The Dr. William Jakeman House was home to physician William Jakeman and his son (of the same name), the first and second veterinary surgeons in the province. An example of a popular style from the Victorian period in Nova Scotia, the two-storey residential Second Empire building was constructed in 1886 by Samuel M. Brookfield, whose firm also built the Nova Scotia Sugar Refinery and Nova Scotia Cotton Manufacturing Company.
Salvation Army Citadel
1717 Brunswick Street
The Salvation Army Citadel—currently home to the Halifax Alehouse—was originally built in 1895 as a permanent citadel and temple in Halifax. Designed by one of Nova Scotia's most significant architects, Henry F. Busch, whose other prominent works include the bandstand at the Halifax Public Gardens and the Halifax Dispensary, the late Victorian building is based on a rare Second Empire styling with Gothic revival influences. During much of the 19th century, this stretch of Brunswick Street was notorious for drunkenness, poor sanitation, murders and violence. Following the Reform movement, the Salvation Army Citadel became part of a trio of red-brick, Second-Empire style buildings across from Citadel Hill.
Richard O'Neill Houses
1512 and 1518 Dresden Row
Inspired by Bracketted and Georgian styles, the Richard O'Neill Houses were built by wealthy grocer, Richard O'Neill, between 1852 and 1858. Captain James O'Brien occupied unit 1512 until his death in a shipwreck off the coast of Sable Island in 1870. He was well-known for sailing the Chesapeake steamship to Halifax during the Chesapeake Affair in December 1863.
1569 and 1579 Dresden Row
The Britannia Terrace rowhouses were built between 1842 and 1845 by John Burton. An English immigrant from London, Burton was a master builder and real-estate agent who originally built the Terrace for his five children. He later became a shareholder in the Halifax Kerosene Gas Light Company in 1850, which introduced street lighting to Halifax and Dartmouth. In the mid-1860s, George Munro Grant, a reverend, president of Dalhousie University, principal of Queens University and a Presbyterian minister at St. Matthews Church, also lived there.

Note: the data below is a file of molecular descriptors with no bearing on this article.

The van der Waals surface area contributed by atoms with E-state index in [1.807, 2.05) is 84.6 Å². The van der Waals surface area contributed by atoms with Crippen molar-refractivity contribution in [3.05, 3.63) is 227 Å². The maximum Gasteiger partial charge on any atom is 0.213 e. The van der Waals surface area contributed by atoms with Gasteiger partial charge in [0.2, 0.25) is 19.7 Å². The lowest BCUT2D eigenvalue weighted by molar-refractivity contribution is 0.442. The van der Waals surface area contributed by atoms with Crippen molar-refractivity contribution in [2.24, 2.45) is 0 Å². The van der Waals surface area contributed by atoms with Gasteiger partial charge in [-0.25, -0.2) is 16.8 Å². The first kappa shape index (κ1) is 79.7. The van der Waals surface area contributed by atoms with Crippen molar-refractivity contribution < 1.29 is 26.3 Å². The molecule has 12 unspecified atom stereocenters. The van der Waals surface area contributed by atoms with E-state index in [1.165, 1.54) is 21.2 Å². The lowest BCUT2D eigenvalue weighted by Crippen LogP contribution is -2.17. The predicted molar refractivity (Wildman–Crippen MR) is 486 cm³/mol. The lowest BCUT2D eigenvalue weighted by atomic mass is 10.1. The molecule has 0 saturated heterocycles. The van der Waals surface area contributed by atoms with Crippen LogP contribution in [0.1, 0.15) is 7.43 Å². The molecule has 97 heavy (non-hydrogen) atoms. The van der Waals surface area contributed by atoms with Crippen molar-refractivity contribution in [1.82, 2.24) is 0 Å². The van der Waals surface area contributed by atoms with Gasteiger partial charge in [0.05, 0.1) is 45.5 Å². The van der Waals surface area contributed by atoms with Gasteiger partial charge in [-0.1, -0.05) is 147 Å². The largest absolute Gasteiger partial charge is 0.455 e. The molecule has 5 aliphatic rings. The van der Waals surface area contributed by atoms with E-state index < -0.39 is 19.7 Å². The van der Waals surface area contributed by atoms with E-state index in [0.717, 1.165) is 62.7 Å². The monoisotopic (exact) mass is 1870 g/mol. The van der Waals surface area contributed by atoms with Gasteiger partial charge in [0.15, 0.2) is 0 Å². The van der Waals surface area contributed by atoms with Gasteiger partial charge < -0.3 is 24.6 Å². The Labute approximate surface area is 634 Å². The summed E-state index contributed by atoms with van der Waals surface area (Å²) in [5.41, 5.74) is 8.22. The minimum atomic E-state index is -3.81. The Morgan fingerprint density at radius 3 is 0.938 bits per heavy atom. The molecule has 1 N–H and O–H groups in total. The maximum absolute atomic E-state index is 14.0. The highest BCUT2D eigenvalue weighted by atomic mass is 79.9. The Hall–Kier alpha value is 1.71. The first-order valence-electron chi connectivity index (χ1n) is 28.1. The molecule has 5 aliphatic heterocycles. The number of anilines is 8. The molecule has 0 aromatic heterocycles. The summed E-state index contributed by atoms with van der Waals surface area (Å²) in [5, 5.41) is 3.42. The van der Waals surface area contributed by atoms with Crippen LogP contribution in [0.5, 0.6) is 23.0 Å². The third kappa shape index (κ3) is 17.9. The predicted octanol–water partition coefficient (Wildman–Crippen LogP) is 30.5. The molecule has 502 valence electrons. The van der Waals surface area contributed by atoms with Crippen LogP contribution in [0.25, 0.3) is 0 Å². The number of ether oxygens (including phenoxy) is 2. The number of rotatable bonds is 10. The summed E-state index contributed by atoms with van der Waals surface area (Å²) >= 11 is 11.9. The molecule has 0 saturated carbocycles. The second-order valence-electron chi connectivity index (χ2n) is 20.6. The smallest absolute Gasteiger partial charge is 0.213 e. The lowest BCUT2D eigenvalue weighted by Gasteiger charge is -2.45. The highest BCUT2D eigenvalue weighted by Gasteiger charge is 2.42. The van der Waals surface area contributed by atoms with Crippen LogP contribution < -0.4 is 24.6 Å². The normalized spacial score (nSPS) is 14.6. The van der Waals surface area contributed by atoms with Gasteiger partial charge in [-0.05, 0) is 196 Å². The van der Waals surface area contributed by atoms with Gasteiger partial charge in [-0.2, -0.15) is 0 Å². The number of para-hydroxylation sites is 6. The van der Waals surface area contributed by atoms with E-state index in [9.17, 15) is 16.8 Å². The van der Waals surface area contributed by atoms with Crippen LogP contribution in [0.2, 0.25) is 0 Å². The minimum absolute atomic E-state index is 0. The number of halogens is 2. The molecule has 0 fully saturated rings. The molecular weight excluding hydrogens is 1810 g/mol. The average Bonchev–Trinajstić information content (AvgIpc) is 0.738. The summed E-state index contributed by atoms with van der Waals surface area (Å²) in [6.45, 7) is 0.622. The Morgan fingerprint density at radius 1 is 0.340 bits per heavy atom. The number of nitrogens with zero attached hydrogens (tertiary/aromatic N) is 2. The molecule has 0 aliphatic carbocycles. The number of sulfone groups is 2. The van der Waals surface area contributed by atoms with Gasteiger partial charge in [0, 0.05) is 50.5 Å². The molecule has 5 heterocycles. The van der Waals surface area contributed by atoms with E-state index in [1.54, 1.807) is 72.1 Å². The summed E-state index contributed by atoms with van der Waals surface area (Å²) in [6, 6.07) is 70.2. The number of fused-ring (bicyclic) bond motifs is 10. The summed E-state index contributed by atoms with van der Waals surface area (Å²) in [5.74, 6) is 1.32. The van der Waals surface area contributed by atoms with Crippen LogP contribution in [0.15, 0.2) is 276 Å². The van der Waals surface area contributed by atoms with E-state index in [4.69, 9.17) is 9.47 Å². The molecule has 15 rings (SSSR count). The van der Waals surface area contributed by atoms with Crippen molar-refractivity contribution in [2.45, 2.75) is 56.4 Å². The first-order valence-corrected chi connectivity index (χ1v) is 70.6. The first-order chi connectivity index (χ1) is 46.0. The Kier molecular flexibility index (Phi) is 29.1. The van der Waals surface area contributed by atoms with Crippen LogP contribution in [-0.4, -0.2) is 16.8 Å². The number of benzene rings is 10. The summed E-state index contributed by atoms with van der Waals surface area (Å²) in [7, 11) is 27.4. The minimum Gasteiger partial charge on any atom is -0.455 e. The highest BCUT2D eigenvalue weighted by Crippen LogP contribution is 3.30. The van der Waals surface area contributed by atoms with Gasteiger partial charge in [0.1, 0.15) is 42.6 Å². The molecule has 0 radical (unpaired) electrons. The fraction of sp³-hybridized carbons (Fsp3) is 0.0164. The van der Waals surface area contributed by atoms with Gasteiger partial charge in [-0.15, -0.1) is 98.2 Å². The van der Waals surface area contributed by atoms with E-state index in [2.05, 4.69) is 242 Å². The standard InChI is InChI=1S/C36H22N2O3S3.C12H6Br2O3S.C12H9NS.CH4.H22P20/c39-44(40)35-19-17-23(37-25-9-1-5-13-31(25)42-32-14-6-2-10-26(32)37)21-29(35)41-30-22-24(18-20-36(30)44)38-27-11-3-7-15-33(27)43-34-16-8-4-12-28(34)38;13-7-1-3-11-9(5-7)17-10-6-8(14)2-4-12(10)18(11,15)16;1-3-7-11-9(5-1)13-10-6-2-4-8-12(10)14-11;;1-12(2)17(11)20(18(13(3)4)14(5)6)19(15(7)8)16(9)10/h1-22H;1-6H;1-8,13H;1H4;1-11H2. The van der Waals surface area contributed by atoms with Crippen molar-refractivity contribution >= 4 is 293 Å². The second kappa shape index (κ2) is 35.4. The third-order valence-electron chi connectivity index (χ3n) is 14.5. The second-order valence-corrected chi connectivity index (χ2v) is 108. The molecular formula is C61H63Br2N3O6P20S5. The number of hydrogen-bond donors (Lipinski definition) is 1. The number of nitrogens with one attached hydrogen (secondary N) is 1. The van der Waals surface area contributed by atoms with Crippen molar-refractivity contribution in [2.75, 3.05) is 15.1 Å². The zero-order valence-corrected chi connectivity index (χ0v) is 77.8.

MT&T Company Exchange
5562-5566 Sackville Street
The MT&T Company Exchange buildings were one of the first built for the Maritime Telephone and Telegraph Company in 1916, operating for most of the 20th century. An early example of steel construction in Halifax, the architectural style derives from classical Greco-Roman elements from the Beaux-Arts movement. Andrew Cobb, renowned architect, designed many telephone exchanges for MT&T and after this building, designed properties for Dalhousie University, the University of King's College and the Memorial Tower in Dingle Park. Two modern additions have been made to the side and rear of the building.
Richard Gorham House
1477 South Park Street
One of the only historic buildings remaining across from Victoria Park, the Richard Gorham House was built between 1857 and 1862. A real-estate broker and avid historian, John W. Regan lived in this building in the late 1920s while he wrote and published many publications on the history of Halifax and Nova Scotia under the pseudonym John Quinpool. From 1920 to 1921, he served as the deputy mayor of the former City of Halifax.